Nation in brief
Indiana fire kills four children, two adults
By wire services
Published September 22, 2005
GARY, Ind. - Fire gutted a small house early Wednesday, killing four children and two adults, as intense heat drove back relatives and neighbors who tried to break windows to get them out, authorities said.
Two adults and three children ages 1 to 12 were pronounced dead of burns and smoke inhalation shortly after the blaze. An 11-year-old boy died Wednesday afternoon at a hospital.
A 7-year-old boy and a woman remained hospitalized.
The blaze was sparked by the misuse of smoking materials, said Gary fire investigator Norman Roby.
Senator questions Pentagon testimony ban
WASHINGTON - The Senate Judiciary Committee chairman said Wednesday he would look into whether the Pentagon obstructed his committee by refusing to allow testimony from five people who had knowledge of a secret military unit named Able Danger.
They were expected to testify Wednesday about a link between al-Qaida and four of the Sept. 11 hijackers - including leader Mohamed Atta - that the unit is said to have uncovered more than a year before the 2001 attacks.
"I think the Department of Defense owes the American people an explanation of what went on here," said Sen. Arlen Specter, R-Pa.
Defense Secretary Donald H. Rumsfeld said later Wednesday during a briefing on Capitol Hill that an offer was made to do a classified briefing on Able Danger.
"As I understand it, the Judiciary Committee preferred to have an open hearing on a classified matter, and therefore the department declined to participate in an open hearing on a classified matter," Rumsfeld said.
Silicone gel-filled breast implants closer to sale
WASHINGTON - A second manufacturer of silicone gel-filled breast implants moved a step closer to returning the implants to the market Wednesday, when the FDA announced that the company's products can be approved under certain conditions.
The Food and Drug Administration did not detail what conditions were required of Inamed Corp. before its implants would be approved for sale in the United States.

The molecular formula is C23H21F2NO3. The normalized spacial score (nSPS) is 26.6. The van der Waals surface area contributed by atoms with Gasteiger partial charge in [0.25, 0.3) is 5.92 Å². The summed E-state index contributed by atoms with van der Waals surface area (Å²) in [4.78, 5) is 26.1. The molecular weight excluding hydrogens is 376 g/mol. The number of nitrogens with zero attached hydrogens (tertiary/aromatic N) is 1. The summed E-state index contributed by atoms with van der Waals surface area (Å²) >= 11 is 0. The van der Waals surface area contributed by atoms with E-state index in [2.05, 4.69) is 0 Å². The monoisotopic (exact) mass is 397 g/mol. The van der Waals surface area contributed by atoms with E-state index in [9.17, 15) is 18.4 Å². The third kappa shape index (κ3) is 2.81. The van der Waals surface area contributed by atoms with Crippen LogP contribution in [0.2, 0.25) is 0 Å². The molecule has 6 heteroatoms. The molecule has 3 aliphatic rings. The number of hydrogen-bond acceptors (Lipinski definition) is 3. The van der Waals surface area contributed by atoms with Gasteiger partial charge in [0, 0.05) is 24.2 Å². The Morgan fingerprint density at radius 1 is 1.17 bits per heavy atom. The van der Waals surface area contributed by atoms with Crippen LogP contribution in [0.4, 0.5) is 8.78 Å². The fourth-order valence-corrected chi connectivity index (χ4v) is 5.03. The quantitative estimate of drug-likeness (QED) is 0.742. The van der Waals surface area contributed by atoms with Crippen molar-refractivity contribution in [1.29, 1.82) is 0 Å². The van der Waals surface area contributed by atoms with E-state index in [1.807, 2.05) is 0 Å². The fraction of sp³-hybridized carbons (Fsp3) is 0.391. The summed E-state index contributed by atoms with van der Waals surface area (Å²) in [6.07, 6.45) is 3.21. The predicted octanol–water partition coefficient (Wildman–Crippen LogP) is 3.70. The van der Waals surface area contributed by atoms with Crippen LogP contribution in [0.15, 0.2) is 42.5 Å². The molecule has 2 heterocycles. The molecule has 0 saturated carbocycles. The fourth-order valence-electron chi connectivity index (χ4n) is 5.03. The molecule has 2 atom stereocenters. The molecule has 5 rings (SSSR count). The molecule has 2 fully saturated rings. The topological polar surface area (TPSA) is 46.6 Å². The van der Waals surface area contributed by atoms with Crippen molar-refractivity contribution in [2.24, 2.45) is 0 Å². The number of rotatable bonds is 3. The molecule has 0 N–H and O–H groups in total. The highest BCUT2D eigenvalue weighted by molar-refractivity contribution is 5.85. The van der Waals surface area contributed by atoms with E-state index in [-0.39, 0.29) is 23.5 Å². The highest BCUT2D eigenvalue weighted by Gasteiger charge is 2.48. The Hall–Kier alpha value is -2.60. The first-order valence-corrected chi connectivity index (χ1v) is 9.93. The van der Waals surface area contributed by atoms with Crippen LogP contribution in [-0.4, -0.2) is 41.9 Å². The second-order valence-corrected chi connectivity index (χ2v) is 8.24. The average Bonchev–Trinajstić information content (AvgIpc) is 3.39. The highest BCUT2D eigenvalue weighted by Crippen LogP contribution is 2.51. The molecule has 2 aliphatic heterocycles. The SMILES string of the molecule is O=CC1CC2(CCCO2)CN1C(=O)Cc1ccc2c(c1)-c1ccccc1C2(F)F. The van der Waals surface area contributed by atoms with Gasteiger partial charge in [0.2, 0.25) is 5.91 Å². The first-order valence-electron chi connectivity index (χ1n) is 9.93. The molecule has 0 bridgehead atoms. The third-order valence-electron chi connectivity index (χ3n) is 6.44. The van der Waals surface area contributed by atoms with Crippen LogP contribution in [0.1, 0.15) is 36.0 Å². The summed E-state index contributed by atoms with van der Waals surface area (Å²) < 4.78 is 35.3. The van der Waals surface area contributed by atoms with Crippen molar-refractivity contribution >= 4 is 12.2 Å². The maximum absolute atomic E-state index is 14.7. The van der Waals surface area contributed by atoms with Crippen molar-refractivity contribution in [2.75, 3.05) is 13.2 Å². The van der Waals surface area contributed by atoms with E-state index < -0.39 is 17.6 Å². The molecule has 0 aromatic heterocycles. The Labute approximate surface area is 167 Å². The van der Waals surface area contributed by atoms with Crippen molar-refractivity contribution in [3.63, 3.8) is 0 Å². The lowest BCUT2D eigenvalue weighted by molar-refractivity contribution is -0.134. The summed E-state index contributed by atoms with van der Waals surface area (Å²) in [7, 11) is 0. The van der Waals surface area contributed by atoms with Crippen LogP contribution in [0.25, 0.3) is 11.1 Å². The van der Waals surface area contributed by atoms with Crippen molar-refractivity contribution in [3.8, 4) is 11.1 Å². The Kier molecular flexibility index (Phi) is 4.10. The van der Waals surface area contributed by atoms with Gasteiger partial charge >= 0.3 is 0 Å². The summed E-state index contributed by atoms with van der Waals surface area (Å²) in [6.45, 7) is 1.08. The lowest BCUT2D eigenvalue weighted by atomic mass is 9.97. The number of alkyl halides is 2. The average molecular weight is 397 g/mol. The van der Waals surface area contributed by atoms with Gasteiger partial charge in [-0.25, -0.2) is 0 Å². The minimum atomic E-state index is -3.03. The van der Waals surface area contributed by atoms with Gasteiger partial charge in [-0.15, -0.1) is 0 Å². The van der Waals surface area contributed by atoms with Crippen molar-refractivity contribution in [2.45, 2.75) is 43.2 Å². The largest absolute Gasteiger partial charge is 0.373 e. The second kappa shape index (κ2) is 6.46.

The FDA's finding goes against a recommendation by a government advisory panel in April that Inamed's implants not be approved. The panel, which voted 5-4 against recommending Inamed's implants, cited safety concerns that were not addressed by the company's research.
The FDA said Wednesday that Inamed subsequently provided additional information to address those concerns.
Elsewhere . . .
ACADEMY CHARGE DROPPED: An indecent assault charge has been dropped against an Air Force Academy graduate accused of assaulting female classmates at the Colorado school, Air Force officials said. A separate rape charge is still pending against 1st Lt. Joseph Harding, but is on hold due because a counselor for the accuser has refused to release records.
PRISON ABUSE TRIAL: At Fort Hood, Teas, a lawyer for Army Pfc. Lynndie England said Wednesday that she posed for graphic photos of detainee abuse at Abu Ghraib prison at the direction of her soldier boyfriend. Capt. Jonathan Crisp also told jurors that England, charged with seven counts of conspiracy and abuse, had learning disabilities and was prone to clinical depression that made it difficult for her to function as a soldier in the stress of the Iraq prison.
[Last modified September 22, 2005, 01:04:14]
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